By Thomas J. Sheeran and John Coyne
CLEVELAND — Three women who went missing separately about a decade ago were found in a home in the Midwestern U.S. city of Cleveland and likely had been tied up during years of captivity, the city's police chief said Tuesday. Authorities arrested three brothers.
The women appeared to be in good health and were taken to a hospital to be evaluated and to reunite with relatives. Police said a 6-year-old girl, the daughter of one of the women, was found in the home.
In this Friday, March 3, 2004 file photos shows Felix DeJesus, holding a banner showing his daughter's photograph, standing by a memorial in his living room in Cleveland. (AP Image)
One of the women, Amanda Berry, made a frantic telephone call to emergency services and told an emergency dispatcher that she had been abducted.
"I've been kidnapped, and I've been missing for 10 years," she said. "And I'm here. I'm free now."
Authorities later arrested three brothers, ages 50 to 54. A relative said one of them is the homeowner, his nephew Ariel Castro.
Police Chief Michael McGrath said he thinks Berry, Gina DeJesus and Michelle Knight were tied up at the house and held there since they were in their teens or early 20s.
Police Deputy Chief Ed Tomba declined to say who the father of the girl believed to be Berry's daughter is.
Neighbor Juan Perez told NBC's "Today" show that he rarely saw Castro or anyone else at the house.
"I thought the home was vacant. I thought he probably had another property and he would just come and check and see if everything is OK." Perez said. "I didn't even know anybody lived there."
The women's escape and rescue began with a frenzied cry for help.
A neighbor, Charles Ramsey, told WEWS-TV he heard screaming Monday and saw Berry, whom he didn't recognize, at a door that would open only enough to fit a hand through. He said she was trying desperately to get outside and pleaded for help to reach police.
"I heard screaming," he said. "I'm eating my McDonald's. I come outside. I see this girl going nuts trying to get out of a house."
Neighbor Anna Tejeda was sitting on her porch with friends when they heard someone across the street kicking a door and yelling.
Tejeda, 50, said one of her friends went over and told Berry how to kick the screen out of the bottom of the door, which allowed her to get out.
Speaking Spanish, which was translated by one of her friends, Tejeda said Berry was nervous and crying. She was dressed in pajamas and old sandals.
At first Tejeda said she didn't want to believe who the young woman was. "You're not Amanda Berry," she insisted. "Amanda Berry is dead."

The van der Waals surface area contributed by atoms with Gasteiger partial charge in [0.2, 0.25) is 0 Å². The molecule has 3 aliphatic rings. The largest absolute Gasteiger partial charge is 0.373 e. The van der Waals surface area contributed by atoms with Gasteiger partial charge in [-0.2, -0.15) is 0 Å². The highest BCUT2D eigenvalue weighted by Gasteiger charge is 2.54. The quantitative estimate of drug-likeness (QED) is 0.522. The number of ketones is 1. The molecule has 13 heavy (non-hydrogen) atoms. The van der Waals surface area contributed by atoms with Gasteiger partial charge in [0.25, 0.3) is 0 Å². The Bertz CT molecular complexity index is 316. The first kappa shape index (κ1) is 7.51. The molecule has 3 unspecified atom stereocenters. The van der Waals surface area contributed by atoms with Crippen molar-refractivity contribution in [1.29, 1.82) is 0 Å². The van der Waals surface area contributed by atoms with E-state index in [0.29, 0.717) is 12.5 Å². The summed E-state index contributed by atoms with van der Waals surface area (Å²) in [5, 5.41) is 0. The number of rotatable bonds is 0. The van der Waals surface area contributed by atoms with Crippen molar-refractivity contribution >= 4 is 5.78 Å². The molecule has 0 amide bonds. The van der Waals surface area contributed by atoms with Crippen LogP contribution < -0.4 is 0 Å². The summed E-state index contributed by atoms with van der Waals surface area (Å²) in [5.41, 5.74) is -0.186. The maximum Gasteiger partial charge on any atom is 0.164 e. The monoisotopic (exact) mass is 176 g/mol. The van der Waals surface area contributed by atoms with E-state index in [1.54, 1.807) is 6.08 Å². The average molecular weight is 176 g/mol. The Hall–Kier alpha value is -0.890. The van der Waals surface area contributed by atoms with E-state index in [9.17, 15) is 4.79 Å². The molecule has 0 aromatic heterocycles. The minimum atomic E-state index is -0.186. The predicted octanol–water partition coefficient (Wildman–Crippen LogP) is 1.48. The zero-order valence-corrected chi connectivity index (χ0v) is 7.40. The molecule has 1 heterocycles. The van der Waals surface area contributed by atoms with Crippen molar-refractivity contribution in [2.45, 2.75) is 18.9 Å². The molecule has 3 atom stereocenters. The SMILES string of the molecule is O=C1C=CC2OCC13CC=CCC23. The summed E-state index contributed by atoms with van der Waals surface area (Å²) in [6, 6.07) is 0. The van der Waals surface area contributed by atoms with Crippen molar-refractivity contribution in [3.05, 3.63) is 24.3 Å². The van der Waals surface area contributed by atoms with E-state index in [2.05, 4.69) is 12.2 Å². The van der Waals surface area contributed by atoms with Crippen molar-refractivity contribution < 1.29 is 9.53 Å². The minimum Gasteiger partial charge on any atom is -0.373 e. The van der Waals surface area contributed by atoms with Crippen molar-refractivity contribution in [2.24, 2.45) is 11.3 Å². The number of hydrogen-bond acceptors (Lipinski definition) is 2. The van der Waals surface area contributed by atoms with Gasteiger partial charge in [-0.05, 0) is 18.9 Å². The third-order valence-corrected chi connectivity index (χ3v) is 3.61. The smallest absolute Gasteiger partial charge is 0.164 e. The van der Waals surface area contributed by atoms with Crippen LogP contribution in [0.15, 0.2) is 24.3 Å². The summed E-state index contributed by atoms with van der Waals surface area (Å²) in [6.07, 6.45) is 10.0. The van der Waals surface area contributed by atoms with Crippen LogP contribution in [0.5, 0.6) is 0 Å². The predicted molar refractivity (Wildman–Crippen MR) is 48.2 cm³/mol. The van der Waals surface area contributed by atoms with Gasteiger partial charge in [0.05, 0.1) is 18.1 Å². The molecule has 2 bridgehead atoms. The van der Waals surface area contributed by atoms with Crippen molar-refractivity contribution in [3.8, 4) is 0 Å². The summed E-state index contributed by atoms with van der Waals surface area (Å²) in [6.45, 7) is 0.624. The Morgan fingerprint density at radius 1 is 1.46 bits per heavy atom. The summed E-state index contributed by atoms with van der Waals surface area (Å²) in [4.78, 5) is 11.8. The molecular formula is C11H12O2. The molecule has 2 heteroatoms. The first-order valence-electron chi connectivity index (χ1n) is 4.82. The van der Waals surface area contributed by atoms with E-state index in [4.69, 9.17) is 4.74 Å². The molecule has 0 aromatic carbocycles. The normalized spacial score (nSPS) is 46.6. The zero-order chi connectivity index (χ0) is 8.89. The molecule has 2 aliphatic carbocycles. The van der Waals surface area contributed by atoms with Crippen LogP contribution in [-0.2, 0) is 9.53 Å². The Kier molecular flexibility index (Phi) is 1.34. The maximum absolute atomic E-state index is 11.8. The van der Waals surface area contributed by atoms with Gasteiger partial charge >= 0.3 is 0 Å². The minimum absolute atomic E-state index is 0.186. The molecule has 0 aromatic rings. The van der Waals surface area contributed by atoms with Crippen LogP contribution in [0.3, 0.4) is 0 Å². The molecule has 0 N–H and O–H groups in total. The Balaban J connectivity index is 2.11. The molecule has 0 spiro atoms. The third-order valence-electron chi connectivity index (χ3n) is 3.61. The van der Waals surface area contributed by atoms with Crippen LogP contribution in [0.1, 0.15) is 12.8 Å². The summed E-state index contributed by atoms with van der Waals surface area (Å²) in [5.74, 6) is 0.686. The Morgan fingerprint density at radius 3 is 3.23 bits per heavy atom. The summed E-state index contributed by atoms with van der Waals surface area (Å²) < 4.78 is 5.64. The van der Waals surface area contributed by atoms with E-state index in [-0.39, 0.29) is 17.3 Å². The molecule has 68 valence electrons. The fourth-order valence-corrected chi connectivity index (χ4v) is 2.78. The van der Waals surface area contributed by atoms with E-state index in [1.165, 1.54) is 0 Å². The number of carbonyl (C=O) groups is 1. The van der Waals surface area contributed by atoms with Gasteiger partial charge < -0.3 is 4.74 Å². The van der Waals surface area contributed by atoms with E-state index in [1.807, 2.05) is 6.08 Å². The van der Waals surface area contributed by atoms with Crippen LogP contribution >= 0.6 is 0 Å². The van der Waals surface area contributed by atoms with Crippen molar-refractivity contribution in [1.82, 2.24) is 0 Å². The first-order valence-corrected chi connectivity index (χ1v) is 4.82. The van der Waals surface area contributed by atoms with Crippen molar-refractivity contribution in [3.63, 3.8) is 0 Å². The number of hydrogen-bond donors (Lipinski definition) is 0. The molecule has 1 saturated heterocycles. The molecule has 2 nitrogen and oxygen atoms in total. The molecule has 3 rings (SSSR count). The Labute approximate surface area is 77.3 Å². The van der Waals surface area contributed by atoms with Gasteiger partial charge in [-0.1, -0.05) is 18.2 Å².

But when Berry told her she'd been kidnapped and held captive, Tejeda said she gave her the telephone to call police, who arrived within minutes and then took the other women from the house.
On a recorded emergency services call Monday, Berry said she had been taken by someone and begged for police officers to come to the home on Cleveland's west side before the man returned.
Police said Knight disappeared in 2002 at age 20 and is 32 now. Berry disappeared at age 16 on April 21, 2003, when she called her sister to say she was getting a ride home from her job at a Burger King. About a year later, DeJesus vanished at age 14 on her way home from school.
Berry is now 27, according to the National Center for Missing & Exploited Children. Authorities didn't provide a current age for DeJesus. They were found just a few miles from where they had vanished.
Police identified the three suspects as Ariel Castro, 52; Pedro Castro, 54; and Onil Castro, 50.
Julio Castro, who runs a grocery store half a block from where the women were found, said Ariel Castro is the homeowner and his nephew.
Attempts to reach Ariel Castro in jail were unsuccessful Monday. There was no public phone listing for the home, which was being searched by dozens of police officers and sheriff's deputies.
Officials said Tuesday they had no records of anyone calling about criminal activity at the house where three kidnapped women were kept for years before being found. They also had no records of code violations or fire department calls.
Police did go to the house twice in the past 15 years, officials said.
In 2000, before the women vanished, Ariel Castro reported a fight in the street, but no arrests were made, Public Safety Director Martin Flask said. In 2004, officers went to the home after child welfare officials alerted them that Ariel Castro, a school bus driver, apparently left a child unattended on a bus, Flask said. No one answered the door at Castro's house, and police later determined there was no criminal intent, he said.
The women's loved ones said they hadn't given up hope of seeing them again. Berry's cousin Tasheena Mitchell told the Plain Dealer newspaper she couldn't wait to have Berry in her arms.
"I'm going to hold her, and I'm going to squeeze her and I probably won't let her go," she said.
Berry's mother, Louwana Miller, who had been hospitalized for months with pancreatitis and other ailments, died in March 2006. She had spent the previous three years looking for her daughter, whose disappearance took a toll as her health steadily deteriorated, family and friends said.
Councilwoman Dona Brady said she had spent many hours with Miller, who never gave up hope that her daughter was alive.
"She literally died of a broken heart," Brady said.
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